Review: Duke Nukem 3D: 20th Anniversary World Tour-Immature Fun With A Price

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I always knew Roger Ebert was full of shit.

I was a huge fan of Duke Nukem in middle school believe it or not. Even though I didn’t grow up with his games, Duke always stuck out as one of gaming most recognizable characters in my eyes. From his jacked physique and wise-cracking, womanizing persona, he was everything the 13-34 white male demographic wanted to be. I always knew his character and games were played more for comedy but I still thought Duke was one of the coolest looking characters ever. I never owned Duke 3D as a kid but I did play the Xbox Live Arcade demo almost religious. I swear I studied the first chapter of L.A. Meltdown more than most of my school’s subjects. I think my Duke fascination peaked after the release of Duke Nukem Forever WHICH IS NOT AS BAD AS EVERYONE SAYS IT IS….COME ON NOW IT’S LIKE A SOLID 6/10. After that, though Duke faded from my life more or less, which was due in no small part to Forever to be fair, still he wasn’t as prevalent in pop culture as much. Then in 2016 Gearbox released an updated version of Duke Nukem 3D called “20th Anniversary World Tour” which not only included cut content and a full developers commentary, but an entirely new episode titled “Alien World Order”! I was really keen on getting it when I first saw it.

And then I forgot about it for about 4 years and got it for free 5 days after it launched on the Nintendo Switch eShop for around 500 gold points.

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More like “24th” but it’s fine.

Duke Nukem 3D: 20th Anniversary World Tour was developed by Gearbox Software and Nerve Software and was intended to celebrate the 20th anniversary of Duke Nukem 3D, which IS something to be celebrated. Duke Nukem 3D is a milestone in the First Person Shooter genre and introduced and refined many gameplay styles and troped that are used to this very day. The games use of vertical aiming and intricate and large level designs were mindblowing back in 1996, as was its environment interactivity and visuals. All of that still rings true to this day and for the most part, Duke Nukem 3D has held up spectacularly well. The first thing that caught me off guard was the aforementioned level design and puzzles because this dumbass meatheaded game actually managed to stump me a few times. Duke 3D’s levels are filled with secrets, little areas, and hidden passageways that are required to find for progression and aren’t always as linear as you’d think they would be. If there’s one word I would use to describe Duke Nukem it sure as hell wouldn’t have been “thoughtful” and “obtuse” but it is and I think that’s really cool.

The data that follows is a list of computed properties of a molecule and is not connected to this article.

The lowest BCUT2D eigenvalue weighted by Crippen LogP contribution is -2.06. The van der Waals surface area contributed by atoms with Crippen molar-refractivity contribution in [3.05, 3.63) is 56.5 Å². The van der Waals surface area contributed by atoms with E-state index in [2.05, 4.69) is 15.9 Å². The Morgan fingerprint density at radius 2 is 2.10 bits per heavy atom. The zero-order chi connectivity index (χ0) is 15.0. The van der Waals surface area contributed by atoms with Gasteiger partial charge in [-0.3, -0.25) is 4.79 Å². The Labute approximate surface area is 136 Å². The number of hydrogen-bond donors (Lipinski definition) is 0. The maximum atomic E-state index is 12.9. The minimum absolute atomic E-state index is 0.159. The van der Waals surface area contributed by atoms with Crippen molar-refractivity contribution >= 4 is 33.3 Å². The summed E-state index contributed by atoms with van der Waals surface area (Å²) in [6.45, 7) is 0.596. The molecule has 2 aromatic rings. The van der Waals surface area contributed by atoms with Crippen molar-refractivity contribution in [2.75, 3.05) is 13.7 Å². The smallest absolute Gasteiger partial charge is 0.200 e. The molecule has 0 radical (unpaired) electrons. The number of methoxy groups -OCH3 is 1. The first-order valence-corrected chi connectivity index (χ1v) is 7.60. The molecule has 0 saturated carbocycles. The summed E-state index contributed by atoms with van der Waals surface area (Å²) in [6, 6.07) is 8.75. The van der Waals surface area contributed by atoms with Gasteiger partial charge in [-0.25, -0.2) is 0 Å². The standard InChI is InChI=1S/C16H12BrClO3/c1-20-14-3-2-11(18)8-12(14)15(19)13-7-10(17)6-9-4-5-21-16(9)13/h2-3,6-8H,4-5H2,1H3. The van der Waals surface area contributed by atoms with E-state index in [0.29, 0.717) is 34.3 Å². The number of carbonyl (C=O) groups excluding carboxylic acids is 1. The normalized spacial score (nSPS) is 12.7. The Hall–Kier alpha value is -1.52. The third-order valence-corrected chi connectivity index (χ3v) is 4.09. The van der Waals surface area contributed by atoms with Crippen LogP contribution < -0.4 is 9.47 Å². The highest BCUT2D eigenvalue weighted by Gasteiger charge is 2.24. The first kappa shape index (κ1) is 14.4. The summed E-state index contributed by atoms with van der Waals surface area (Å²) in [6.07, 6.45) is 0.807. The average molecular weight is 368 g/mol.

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….So “thoughtful” may be a bit of a stretch.

I was also thrown off by how understated and atmospheric the soundtrack was. I don’t know why but I thought Duke 3D was going to have a real bombastic and rock focused OST and while it certainly has some bangers hidden throughout its tracklist, it tends to lean towards the dreary end of the audio spectrum. While many of the tracks aren’t my thing I can at least appreciate what their going for and I suppose it separated itself from the competition back in ’96. At the very least the soundtrack compliments the visuals very well. Duke 3D has a very grimey and dirty urban aesthetic filled with a lot of grays and dark blues that I actually really like. The aliens as well look supremely detailed for the time and at times, can look pretty freaky and gross (I HATED the face-hugger enemies) and they only get better with the huge and grotesque looking bosses. Overall I think Duke Nukem 3D has a stellar presentation style and holds up far better than many of its contemporaries from back in the day.

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This game can look outright gorgeous when it wants to.

I feel like I’m forgetting something….gameplay. GAMEPLAY!